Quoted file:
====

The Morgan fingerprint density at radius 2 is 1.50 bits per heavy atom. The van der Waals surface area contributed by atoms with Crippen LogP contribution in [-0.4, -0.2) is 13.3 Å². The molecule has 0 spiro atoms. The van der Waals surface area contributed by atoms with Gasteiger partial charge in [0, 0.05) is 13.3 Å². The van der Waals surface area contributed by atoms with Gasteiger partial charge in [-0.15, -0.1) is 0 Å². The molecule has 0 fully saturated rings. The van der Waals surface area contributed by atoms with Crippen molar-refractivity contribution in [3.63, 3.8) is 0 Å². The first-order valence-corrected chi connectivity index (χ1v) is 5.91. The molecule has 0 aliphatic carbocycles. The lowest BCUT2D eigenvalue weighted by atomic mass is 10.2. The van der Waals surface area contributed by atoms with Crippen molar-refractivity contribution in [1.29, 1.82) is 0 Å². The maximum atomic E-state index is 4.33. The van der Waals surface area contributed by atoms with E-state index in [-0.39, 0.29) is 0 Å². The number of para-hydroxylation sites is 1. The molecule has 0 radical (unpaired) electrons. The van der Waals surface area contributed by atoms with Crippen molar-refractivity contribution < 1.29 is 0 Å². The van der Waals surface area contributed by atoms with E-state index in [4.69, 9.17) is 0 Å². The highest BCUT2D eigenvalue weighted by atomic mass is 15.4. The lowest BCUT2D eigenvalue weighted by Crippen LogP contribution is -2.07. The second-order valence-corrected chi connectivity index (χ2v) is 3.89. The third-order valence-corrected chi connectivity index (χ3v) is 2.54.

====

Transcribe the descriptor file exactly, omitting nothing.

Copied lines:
The Morgan fingerprint density at radius 2 is 1.50 bits per heavy atom. The van der Waals surface area contributed by atoms with Crippen LogP contribution in [-0.4, -0.2) is 13.3 Å². The molecule has 0 spiro atoms. The van der Waals surface area contributed by atoms with Gasteiger partial charge in [0, 0.05) is 13.3 Å². The van der Waals surface area contributed by atoms with Gasteiger partial charge in [-0.15, -0.1) is 0 Å². The molecule has 0 fully saturated rings. The van der Waals surface area contributed by atoms with Crippen molar-refractivity contribution in [3.63, 3.8) is 0 Å². The first-order valence-corrected chi connectivity index (χ1v) is 5.91. The molecule has 0 aliphatic carbocycles. The lowest BCUT2D eigenvalue weighted by atomic mass is 10.2. The van der Waals surface area contributed by atoms with Crippen molar-refractivity contribution in [1.29, 1.82) is 0 Å². The maximum atomic E-state index is 4.33. The van der Waals surface area contributed by atoms with E-state index in [-0.39, 0.29) is 0 Å². The number of para-hydroxylation sites is 1. The molecule has 0 radical (unpaired) electrons. The van der Waals surface area contributed by atoms with Crippen molar-refractivity contribution < 1.29 is 0 Å². The van der Waals surface area contributed by atoms with E-state index in [4.69, 9.17) is 0 Å². The highest BCUT2D eigenvalue weighted by atomic mass is 15.4. The lowest BCUT2D eigenvalue weighted by Crippen LogP contribution is -2.07. The second-order valence-corrected chi connectivity index (χ2v) is 3.89. The third-order valence-corrected chi connectivity index (χ3v) is 2.54.